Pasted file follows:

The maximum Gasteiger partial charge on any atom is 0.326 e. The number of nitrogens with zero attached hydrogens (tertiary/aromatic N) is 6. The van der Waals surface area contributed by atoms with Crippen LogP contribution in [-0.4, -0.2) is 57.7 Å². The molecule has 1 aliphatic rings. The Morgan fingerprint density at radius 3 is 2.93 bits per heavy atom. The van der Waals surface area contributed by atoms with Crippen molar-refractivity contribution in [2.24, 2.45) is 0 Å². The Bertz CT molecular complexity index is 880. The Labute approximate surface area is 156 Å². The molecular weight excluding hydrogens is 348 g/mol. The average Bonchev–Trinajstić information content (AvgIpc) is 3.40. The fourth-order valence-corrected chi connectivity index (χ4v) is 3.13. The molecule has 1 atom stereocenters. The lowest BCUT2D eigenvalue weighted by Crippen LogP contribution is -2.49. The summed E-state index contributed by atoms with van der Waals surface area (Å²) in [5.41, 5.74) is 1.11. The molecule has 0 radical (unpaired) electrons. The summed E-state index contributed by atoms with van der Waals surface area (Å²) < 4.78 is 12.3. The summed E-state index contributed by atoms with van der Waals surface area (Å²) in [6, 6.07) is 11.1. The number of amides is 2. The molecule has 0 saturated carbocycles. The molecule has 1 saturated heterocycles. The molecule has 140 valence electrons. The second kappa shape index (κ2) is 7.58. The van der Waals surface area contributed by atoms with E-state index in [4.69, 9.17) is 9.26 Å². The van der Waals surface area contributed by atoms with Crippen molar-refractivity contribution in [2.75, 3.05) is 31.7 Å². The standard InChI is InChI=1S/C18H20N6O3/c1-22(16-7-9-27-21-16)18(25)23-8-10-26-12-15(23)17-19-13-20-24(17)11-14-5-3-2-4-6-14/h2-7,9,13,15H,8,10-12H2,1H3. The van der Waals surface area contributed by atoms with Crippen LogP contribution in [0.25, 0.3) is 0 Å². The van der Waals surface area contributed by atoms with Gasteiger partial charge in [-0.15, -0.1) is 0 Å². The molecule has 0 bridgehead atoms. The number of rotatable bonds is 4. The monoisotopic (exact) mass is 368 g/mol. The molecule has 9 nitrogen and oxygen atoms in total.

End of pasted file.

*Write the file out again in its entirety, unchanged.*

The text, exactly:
The maximum Gasteiger partial charge on any atom is 0.326 e. The number of nitrogens with zero attached hydrogens (tertiary/aromatic N) is 6. The van der Waals surface area contributed by atoms with Crippen LogP contribution in [-0.4, -0.2) is 57.7 Å². The molecule has 1 aliphatic rings. The Morgan fingerprint density at radius 3 is 2.93 bits per heavy atom. The van der Waals surface area contributed by atoms with Crippen molar-refractivity contribution in [2.24, 2.45) is 0 Å². The Bertz CT molecular complexity index is 880. The Labute approximate surface area is 156 Å². The molecular weight excluding hydrogens is 348 g/mol. The average Bonchev–Trinajstić information content (AvgIpc) is 3.40. The fourth-order valence-corrected chi connectivity index (χ4v) is 3.13. The molecule has 1 atom stereocenters. The lowest BCUT2D eigenvalue weighted by Crippen LogP contribution is -2.49. The summed E-state index contributed by atoms with van der Waals surface area (Å²) in [5.41, 5.74) is 1.11. The molecule has 0 radical (unpaired) electrons. The summed E-state index contributed by atoms with van der Waals surface area (Å²) < 4.78 is 12.3. The summed E-state index contributed by atoms with van der Waals surface area (Å²) in [6, 6.07) is 11.1. The number of amides is 2. The molecule has 0 saturated carbocycles. The molecule has 1 saturated heterocycles. The molecule has 140 valence electrons. The second kappa shape index (κ2) is 7.58. The van der Waals surface area contributed by atoms with E-state index in [4.69, 9.17) is 9.26 Å². The van der Waals surface area contributed by atoms with Crippen molar-refractivity contribution in [2.75, 3.05) is 31.7 Å². The standard InChI is InChI=1S/C18H20N6O3/c1-22(16-7-9-27-21-16)18(25)23-8-10-26-12-15(23)17-19-13-20-24(17)11-14-5-3-2-4-6-14/h2-7,9,13,15H,8,10-12H2,1H3. The van der Waals surface area contributed by atoms with Crippen LogP contribution in [0.25, 0.3) is 0 Å². The van der Waals surface area contributed by atoms with Gasteiger partial charge in [-0.15, -0.1) is 0 Å². The molecule has 0 bridgehead atoms. The number of rotatable bonds is 4. The monoisotopic (exact) mass is 368 g/mol. The molecule has 9 nitrogen and oxygen atoms in total.